During WWII, when Mussolini’s Italy is an ally of Hitler’s Germany, not all Italians are fascists, but they all have to choose sides, and whether they should fight or just quietly wait out the war.
Survival is a precarious thing: If you help the Germans, you will be punished by the partisans; if you help the partisans, you’ll pay dearly from the hands of the Germans. So it is a no win-win situation. Which is exactly what the main characters, the Rosatis, experience.
The Rosati family, the aristocrats living in a villa near Florence, welcome the Nazi officers who express an interest in the historical and artistic value of their estate. The Nazis collect art from all the occupied territories in order to keep it “safe.” The Rosatis know better than to believe them, but they are caught between a rock and a hard place. The father cooperates with the Germans in order to secure his family’s well-being. Two sons collaborate with them because they are conscripted. An eighteen-year-old daughter, Cristina, falls in love with a German officer, frequenting the villa.
However, despite their amicable relationship with the allies, the Rosatis fail to avoid misfortune. The home that used to be their sanctuary eventually becomes their prison. Terrible acts of violence befall them during the war.
A decade later, the war echoes, and it echoes horribly. Someone is after the family, killing one, then another, cutting out their hearts, threatening to finish them all off. In fact, the book starts with the killer’s chilling account of the first murder, and throughout the narration we feel scared for the lives of other members of the family.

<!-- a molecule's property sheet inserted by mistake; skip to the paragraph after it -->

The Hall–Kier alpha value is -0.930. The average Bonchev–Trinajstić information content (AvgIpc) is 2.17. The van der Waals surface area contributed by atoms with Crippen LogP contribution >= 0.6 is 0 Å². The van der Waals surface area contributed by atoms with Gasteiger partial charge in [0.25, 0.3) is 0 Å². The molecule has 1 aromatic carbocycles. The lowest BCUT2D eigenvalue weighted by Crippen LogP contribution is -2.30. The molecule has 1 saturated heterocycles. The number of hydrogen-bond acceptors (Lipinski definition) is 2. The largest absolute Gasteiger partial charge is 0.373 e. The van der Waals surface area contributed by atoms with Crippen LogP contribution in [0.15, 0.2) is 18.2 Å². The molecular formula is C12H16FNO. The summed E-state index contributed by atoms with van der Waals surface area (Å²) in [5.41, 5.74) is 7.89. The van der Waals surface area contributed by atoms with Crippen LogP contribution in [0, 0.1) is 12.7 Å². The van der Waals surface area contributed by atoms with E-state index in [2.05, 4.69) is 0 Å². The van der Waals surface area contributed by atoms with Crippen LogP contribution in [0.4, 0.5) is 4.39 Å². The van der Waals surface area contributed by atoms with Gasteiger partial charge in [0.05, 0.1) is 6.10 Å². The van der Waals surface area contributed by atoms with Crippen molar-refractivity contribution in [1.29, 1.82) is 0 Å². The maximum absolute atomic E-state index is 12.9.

Serafina Bettini is a police detective investigating the serial murders. She too is scarred by the war, both physically and emotionally, and she cannot explain why she feels personally connected to the Rosati family. That is, until she regains her memory of her harrowing ordeal back in 1944.
The events taking place in 1955 are just as attention-grabbing as the events of 1943.
Great suspense. I couldn’t guess who the killer was until the last revealing chapter.
Chris Bohjalian is a very good writer. This is his second novel that I’ve read and I’m going to read all of his books.